Facebook sure does love these developer spotlights, and for good reason. It gives the platform a chance to continually sell the benefits of Open Graph implementation to their users and developers. So far, we’ve seen how Open Graph drove traffic for Foodspotting and various video apps. Now we’re seeing how Open Graph can impact the world of online commerce.
Fab.com, for those unaware, is an online designer product retailer. They sell the kind of fancy home decor products that you would see at a retail outlet like Pier 1 Imports. It’s the kind of Web site that would have my mother lost for hours window shopping if it was a retail outlet.
Anyway, Fab.com introduced the Like and Share links on their Web site back in August 2011. This was all done to encourage friends to discuss products on the Web site and maybe even drive up sales with recommendations. A perfectly logical move since shopping is a social experience and if my time at the local mall is any indication, people love shopping for designer products in groups.
Then in January of this year, they integrated Open Graph into the core shopping experience. Like with other Open Graph implementations, it made shopping experience far more social by allowing users to share their purchases and favorite products on their Timeline.
Getting people to share what they buy online is always a chore though. There are certain times when you don’t want people to know that you’re buying something or where you’re shopping. Fab.com makes the prospect of sharing your purchases a little easier by offering customers up to $10 in credit a month for just sharing.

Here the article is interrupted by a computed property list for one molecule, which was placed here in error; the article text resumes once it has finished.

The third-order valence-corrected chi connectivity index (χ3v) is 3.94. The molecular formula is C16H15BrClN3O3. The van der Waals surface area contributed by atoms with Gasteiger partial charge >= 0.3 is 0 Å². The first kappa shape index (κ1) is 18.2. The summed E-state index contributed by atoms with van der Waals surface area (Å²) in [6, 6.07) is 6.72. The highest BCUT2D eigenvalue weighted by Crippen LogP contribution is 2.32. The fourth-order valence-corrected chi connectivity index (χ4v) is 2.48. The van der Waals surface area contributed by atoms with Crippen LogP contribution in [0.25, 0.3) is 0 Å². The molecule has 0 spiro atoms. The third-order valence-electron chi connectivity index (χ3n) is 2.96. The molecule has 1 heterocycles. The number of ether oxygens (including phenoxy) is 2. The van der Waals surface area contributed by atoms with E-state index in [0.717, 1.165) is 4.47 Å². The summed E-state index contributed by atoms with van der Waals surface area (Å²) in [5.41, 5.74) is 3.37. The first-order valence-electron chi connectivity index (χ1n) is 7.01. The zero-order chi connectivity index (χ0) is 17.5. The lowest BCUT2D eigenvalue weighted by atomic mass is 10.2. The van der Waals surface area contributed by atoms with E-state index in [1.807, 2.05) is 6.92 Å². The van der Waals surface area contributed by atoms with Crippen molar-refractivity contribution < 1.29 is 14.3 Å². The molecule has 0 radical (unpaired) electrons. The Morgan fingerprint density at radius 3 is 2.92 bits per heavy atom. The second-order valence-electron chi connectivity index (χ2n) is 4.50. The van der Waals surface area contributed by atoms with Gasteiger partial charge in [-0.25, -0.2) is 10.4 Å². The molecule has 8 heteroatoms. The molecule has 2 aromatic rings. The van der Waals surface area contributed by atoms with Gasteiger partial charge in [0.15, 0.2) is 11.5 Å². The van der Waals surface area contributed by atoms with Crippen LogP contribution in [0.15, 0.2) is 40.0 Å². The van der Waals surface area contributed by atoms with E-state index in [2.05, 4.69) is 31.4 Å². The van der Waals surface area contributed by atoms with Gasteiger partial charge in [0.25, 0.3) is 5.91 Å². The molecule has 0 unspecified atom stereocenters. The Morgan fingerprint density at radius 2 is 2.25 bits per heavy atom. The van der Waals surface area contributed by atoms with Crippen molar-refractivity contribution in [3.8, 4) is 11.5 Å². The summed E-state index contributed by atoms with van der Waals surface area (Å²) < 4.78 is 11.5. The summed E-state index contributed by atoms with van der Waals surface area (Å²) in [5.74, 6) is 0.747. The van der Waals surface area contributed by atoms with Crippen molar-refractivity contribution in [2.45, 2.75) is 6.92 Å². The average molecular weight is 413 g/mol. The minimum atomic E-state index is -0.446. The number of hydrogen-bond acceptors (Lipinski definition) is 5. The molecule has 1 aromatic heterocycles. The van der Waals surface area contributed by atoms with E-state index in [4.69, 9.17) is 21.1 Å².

This all goes back to the core shopping experience. Fab.com features a live Feed that lists all the purchases and faves made by their users. Some are listed as just “A Fab User” but others allow the site to display their username and Facebook profile photo alongside their purchases/favorites. Users can also comment on favorites/purchases made by other customers which brings the social experience from Facebook onto the site proper.
As an aside: For those worried about privacy concerns, you can turn off social sharing anytime you like. You can also edit what kind of items show up in your public faves/purchase feed allowing you to make discreet purchases of any “adult” items.
As with any of these developer spotlights, they always love to point out how much any particular site has grown since adopting Open Graph. Fab.com is like all the others in that it’s seen its referral traffic double. It has also seen its membership grow from 1.8 million users to 3.2 million users.
Do you feel that online shopping can become more social due to platforms like Facebook? How do you feel about sharing your purchases online? Let us know in the comments.